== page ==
A Pennsylvania school district accused of spying on students with Webcams on school-issued laptops has conceded that a "substantial number" of photos have turned up in an investigation of the situation.
The Lower Merion School District has been at the center of a legal battle over the issue since the parents of Harriton High School student Blake Robbins filed a lawsuit against the school system in February. The family accused the district of using the Webcam on a school-issued Apple MacBook to take pictures of the student in his home.
The district, which had gave computers to the high school students as part of a technology initiative, outfitted the machines with management software called LANrev that could be used to remotely activate the machines' Webcams. The district has characterized the software as a security-tracking feature intended to recover lost laptops and reported that the software had been used 42 times for that purpose as of Feb. 19.
In a statement issued April 16, however, School Board President David Ebby said "a substantial number of Webcam photos have been recovered in the investigation."
Ebby said, "We have proposed a process to Judge DuBois whereby each family of a student whose image appears in any such photos will be notified and given the opportunity to view such photographs. Our counsel proposed that Chief Magistrate Judge Thomas Rueter handle that process. While our counsel has not yet met with Judge Rueter, Judge DuBois has agreed that such a process makes sense. We hope to start that process shortly. During that process the privacy of all students will be strongly protected.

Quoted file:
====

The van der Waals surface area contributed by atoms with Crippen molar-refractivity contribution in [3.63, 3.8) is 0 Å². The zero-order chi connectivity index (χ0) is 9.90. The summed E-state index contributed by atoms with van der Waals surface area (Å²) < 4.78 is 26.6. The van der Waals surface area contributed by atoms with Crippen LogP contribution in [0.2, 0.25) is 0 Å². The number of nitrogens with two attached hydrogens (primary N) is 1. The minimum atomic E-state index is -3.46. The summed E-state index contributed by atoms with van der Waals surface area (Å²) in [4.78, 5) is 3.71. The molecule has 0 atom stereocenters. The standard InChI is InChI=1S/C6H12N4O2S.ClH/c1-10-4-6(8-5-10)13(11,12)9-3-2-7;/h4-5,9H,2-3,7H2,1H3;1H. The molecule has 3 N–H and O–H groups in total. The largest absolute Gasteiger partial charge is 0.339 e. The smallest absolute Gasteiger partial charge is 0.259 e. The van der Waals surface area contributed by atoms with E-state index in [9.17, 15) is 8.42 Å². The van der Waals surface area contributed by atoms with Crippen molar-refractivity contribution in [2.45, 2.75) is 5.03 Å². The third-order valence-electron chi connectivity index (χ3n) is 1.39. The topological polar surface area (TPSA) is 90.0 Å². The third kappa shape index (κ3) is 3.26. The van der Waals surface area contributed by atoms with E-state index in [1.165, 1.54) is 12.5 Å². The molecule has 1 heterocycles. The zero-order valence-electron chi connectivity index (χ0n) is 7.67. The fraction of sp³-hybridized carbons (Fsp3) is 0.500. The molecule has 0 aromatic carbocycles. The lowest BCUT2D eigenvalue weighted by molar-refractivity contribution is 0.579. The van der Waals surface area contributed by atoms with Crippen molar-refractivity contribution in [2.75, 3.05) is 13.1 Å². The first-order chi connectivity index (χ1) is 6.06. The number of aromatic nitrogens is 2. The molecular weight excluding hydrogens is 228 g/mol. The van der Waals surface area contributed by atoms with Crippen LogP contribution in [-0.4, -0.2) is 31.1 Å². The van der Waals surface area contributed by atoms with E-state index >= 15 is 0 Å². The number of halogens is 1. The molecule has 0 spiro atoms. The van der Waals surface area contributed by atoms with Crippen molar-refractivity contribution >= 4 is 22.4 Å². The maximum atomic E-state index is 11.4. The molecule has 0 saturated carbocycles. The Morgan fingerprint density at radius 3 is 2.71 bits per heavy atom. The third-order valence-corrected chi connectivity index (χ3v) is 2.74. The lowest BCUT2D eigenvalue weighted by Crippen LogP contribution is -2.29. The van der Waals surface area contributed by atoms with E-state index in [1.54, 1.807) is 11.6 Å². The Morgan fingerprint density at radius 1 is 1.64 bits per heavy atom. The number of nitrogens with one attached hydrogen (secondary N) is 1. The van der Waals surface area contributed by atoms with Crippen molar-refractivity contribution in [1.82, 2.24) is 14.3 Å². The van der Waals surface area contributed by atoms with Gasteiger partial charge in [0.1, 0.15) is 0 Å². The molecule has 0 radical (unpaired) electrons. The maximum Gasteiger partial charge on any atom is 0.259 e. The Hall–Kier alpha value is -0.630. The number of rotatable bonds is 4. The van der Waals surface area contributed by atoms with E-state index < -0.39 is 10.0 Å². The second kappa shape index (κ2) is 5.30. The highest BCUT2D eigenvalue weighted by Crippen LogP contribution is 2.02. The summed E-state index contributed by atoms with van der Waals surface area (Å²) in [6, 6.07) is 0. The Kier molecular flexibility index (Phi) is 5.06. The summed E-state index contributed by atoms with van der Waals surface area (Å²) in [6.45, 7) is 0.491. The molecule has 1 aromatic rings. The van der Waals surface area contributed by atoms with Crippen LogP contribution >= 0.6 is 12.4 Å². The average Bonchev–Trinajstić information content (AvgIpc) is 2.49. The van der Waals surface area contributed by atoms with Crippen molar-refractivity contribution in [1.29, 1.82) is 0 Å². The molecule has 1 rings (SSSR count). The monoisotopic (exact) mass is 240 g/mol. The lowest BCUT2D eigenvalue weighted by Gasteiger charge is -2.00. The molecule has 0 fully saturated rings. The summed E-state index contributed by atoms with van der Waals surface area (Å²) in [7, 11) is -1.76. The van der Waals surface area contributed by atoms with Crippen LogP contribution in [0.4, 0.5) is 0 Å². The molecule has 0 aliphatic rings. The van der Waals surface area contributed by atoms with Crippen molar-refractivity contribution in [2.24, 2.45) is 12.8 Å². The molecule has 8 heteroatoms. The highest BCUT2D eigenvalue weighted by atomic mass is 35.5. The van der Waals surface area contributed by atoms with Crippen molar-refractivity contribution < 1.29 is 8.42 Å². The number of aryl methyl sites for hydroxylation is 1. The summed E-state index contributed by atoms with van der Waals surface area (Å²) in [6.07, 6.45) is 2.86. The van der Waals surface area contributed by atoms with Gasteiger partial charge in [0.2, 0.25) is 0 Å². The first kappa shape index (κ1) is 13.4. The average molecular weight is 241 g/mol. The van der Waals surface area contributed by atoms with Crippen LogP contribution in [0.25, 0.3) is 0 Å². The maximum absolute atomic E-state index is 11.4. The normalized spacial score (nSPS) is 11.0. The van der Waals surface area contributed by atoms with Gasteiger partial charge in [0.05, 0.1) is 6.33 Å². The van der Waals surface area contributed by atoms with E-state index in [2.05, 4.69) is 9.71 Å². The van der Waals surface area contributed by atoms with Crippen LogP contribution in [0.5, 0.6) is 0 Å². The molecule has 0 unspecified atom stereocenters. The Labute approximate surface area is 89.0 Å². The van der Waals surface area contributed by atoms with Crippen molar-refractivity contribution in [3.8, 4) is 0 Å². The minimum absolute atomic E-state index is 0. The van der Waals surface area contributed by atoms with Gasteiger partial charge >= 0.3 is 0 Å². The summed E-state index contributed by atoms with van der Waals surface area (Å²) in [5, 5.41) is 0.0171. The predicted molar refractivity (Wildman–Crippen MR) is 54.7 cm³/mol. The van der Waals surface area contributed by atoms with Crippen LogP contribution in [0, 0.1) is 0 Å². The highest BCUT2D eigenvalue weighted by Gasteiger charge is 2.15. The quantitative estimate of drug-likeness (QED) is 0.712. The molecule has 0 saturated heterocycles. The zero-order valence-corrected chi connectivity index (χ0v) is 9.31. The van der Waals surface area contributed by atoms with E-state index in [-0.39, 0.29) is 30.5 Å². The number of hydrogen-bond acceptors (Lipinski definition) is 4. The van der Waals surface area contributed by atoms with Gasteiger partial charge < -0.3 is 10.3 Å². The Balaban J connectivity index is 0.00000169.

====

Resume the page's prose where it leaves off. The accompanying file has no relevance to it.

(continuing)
"Also, the plaintiffs' motion suggests that the LANrev tracking feature may have been used for the purposes of 'spying' on students. While we deeply regret the mistakes and misguided actions that have led us to this situation, at this late stage of the investigation we are not aware of any evidence that District employees used any LANrev Webcam photographs or screenshots for such inappropriate purposes. Please also be reminded that we continue to fully cooperate and provide transparency to the United States Attorney's office in its investigation of the matter. To the extent there is any evidence of inappropriate conduct, it will be disclosed in the findings of the current investigations."
According to reports, Ebby's comments came a day after an attorney for the Robbins family filed a motion in federal court stating that the school system had captured "thousands of images of Webcam pictures and screen shots," including photos of students, their Web activity and instant message conversations.
The district reportedly plans to release the results of its own investigation within a few weeks.